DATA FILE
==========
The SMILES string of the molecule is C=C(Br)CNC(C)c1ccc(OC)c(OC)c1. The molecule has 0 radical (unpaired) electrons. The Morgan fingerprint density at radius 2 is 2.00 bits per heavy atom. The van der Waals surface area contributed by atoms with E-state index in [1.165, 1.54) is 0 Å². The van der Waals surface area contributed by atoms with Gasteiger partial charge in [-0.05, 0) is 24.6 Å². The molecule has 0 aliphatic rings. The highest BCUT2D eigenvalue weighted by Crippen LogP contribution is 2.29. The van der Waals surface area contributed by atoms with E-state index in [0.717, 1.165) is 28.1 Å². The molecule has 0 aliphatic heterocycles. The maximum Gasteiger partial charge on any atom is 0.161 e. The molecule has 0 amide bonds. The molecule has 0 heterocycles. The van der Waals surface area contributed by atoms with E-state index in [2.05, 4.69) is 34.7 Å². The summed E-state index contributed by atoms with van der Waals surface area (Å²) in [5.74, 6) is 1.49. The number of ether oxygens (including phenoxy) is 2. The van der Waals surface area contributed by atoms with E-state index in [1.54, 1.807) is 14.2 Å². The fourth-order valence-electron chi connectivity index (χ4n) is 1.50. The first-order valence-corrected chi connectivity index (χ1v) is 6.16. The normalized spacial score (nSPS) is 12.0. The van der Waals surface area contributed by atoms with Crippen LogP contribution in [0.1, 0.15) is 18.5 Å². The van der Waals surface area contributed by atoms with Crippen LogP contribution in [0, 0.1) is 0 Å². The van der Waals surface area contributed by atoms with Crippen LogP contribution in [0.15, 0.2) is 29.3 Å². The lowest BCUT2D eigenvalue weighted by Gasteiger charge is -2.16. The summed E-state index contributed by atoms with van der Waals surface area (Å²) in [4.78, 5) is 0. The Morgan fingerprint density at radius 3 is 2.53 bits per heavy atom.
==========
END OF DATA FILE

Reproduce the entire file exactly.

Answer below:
The SMILES string of the molecule is C=C(Br)CNC(C)c1ccc(OC)c(OC)c1. The molecule has 0 radical (unpaired) electrons. The Morgan fingerprint density at radius 2 is 2.00 bits per heavy atom. The van der Waals surface area contributed by atoms with E-state index in [1.165, 1.54) is 0 Å². The van der Waals surface area contributed by atoms with Gasteiger partial charge in [-0.05, 0) is 24.6 Å². The molecule has 0 aliphatic rings. The highest BCUT2D eigenvalue weighted by Crippen LogP contribution is 2.29. The van der Waals surface area contributed by atoms with E-state index in [0.717, 1.165) is 28.1 Å². The molecule has 0 aliphatic heterocycles. The maximum Gasteiger partial charge on any atom is 0.161 e. The molecule has 0 amide bonds. The molecule has 0 heterocycles. The van der Waals surface area contributed by atoms with E-state index in [2.05, 4.69) is 34.7 Å². The summed E-state index contributed by atoms with van der Waals surface area (Å²) in [5.74, 6) is 1.49. The number of ether oxygens (including phenoxy) is 2. The van der Waals surface area contributed by atoms with E-state index in [1.54, 1.807) is 14.2 Å². The fourth-order valence-electron chi connectivity index (χ4n) is 1.50. The first-order valence-corrected chi connectivity index (χ1v) is 6.16. The normalized spacial score (nSPS) is 12.0. The van der Waals surface area contributed by atoms with Crippen LogP contribution in [0.1, 0.15) is 18.5 Å². The van der Waals surface area contributed by atoms with Crippen LogP contribution in [0, 0.1) is 0 Å². The van der Waals surface area contributed by atoms with Crippen LogP contribution in [0.15, 0.2) is 29.3 Å². The lowest BCUT2D eigenvalue weighted by Gasteiger charge is -2.16. The summed E-state index contributed by atoms with van der Waals surface area (Å²) in [4.78, 5) is 0. The Morgan fingerprint density at radius 3 is 2.53 bits per heavy atom.